The catering business remains a professional sector in which the inequality between men and women is still very pronounced. Julia Séfedjian is one notable exception. According to current statistics, only 6% of chefs in France are women.

And if we consider the number of Michelin-starred female chefs, this percentage isn’t any better. In France, you can count them on a few fingers. We were eager to present one of these exceptions, and are delighted to introduce 23-year-old Julia Séfedjian, who made headlines two years ago as the youngest Michelin-starred chef in France. She joined the ranks of the truly great at the tender age of 21. As head chef at Les Fables de la Fontaine in Paris, she saved the Michelin star that had seemed at risk. Still there today, she is currently preparing to disembark the ship and open her own restaurant.


Julia Séfedjian tells us that she took an interest in the cooking profession from a young age. Unfortunately, nothing came of the little girl’s dreams of becoming a vet, which is why she turned to the culinary arts instead. Originally from Nice, a sprawling tourist hotspot, she found no shortage of opportunities and soon settled on the perfect place.

She trained under David Faures at the renowned restaurant Aphrodite. The restaurant was awarded a star in the Michelin Guide during the first year of her training. “David is my mentor. He taught me everything I know. I have extraordinary memories of the years I spent in Nice. When you’re 14 years old, you start a job you know nothing about. You have to find the right people and show commitment in order to gain as much experience as possible. The work never frightened me, and it was no problem for me to do the evening shift, even at the age of 15.”


With her diploma in her pocket, Julia moved to Paris to begin her professional career. She started out as a kitchen assistant in the Michelin-starred restaurant Les Fables de La Fontaine. “I was of course thrilled to be part of a Michelin-starred kitchen. That was one of my personal goals. I had cooked starred cuisine during my training and wanted to continue in the same direction. Through work and self-sacrifice, I was able to rise up quickly in the hierarchy, and found myself as a sous-chef at the age of 18 and head chef at the age of 20.”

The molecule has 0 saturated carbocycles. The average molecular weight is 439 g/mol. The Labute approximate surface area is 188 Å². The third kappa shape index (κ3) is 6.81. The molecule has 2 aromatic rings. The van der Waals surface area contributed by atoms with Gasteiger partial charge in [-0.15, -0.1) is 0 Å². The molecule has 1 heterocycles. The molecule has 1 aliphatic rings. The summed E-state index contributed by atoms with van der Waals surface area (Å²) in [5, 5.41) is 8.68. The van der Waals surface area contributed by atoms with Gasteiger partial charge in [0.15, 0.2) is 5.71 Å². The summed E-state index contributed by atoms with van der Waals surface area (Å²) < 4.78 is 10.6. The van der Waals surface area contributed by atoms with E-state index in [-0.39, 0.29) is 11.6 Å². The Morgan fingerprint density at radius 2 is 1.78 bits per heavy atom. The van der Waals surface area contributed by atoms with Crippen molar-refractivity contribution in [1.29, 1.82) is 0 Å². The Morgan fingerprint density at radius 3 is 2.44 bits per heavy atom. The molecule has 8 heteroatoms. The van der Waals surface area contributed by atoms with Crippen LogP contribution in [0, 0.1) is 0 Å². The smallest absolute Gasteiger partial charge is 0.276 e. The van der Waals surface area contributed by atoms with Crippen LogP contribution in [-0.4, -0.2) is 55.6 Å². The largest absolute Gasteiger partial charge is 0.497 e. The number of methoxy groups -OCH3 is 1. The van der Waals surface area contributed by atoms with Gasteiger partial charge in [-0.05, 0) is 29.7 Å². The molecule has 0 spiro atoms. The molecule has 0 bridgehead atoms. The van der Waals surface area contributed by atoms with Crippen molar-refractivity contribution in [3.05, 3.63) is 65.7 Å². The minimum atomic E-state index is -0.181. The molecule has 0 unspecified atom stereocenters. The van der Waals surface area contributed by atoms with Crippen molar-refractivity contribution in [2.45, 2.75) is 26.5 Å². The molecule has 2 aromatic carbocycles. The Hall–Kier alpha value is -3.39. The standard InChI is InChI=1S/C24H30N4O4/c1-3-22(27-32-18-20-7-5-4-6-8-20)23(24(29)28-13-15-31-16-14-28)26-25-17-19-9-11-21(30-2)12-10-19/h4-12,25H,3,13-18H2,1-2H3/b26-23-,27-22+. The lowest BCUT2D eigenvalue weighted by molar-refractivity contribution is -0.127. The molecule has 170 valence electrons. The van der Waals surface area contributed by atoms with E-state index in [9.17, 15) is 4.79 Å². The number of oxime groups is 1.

But the challenge was anything but easy. The Michelin-starred restaurant had decided to radically change its menu in order to appeal to a wider audience. “Our idea was to offer menus for €55, which would make it difficult to hold onto a star. In fact, many people thought that Les Fables de la Fontaine would lose its star. But that was not the case.”


Aged just 21, Julia became the youngest Michelin-starred chef in France. This was the culmination of years of hard work and a recognition among colleagues. It was exceptional. “In my opinion, there is no discrimination between men and women in the kitchen. Of course, kitchens are not hen houses and nor are they places for doing your make-up or what have you. We need to accept that.”

Whether she likes it or not, the fact that she’s a woman has put Julia in the spotlight. She admits that she was surprised by the media interest. Even so, she is slowly getting used to it. “We’re not on stage in the kitchen. We’re not used to being in the spotlight.”


After five years of good and loyal service, Julia will soon part ways with Les Fables de la Fontaine. “I am really happy to be able to dedicate myself entirely to implementing my own project.” For the time being, Julia is reluctant to disclose any information about her restaurant project, but one thing is very clear. “My goal is to get a Michelin star.” Julia doesn’t lack ambition. But her journey so far is proof enough that she’s right.

We also asked Julia one of the most important questions in the restaurant scene. Is it difficult to balance the commitments of a family life with your other responsibilities? “Yes, I know that a day will come when I will want to devote myself to my family plans. But remember: That doesn’t mean stopping for a year or two. We can combine working and family life very well, it’s just a question of wanting to do it.”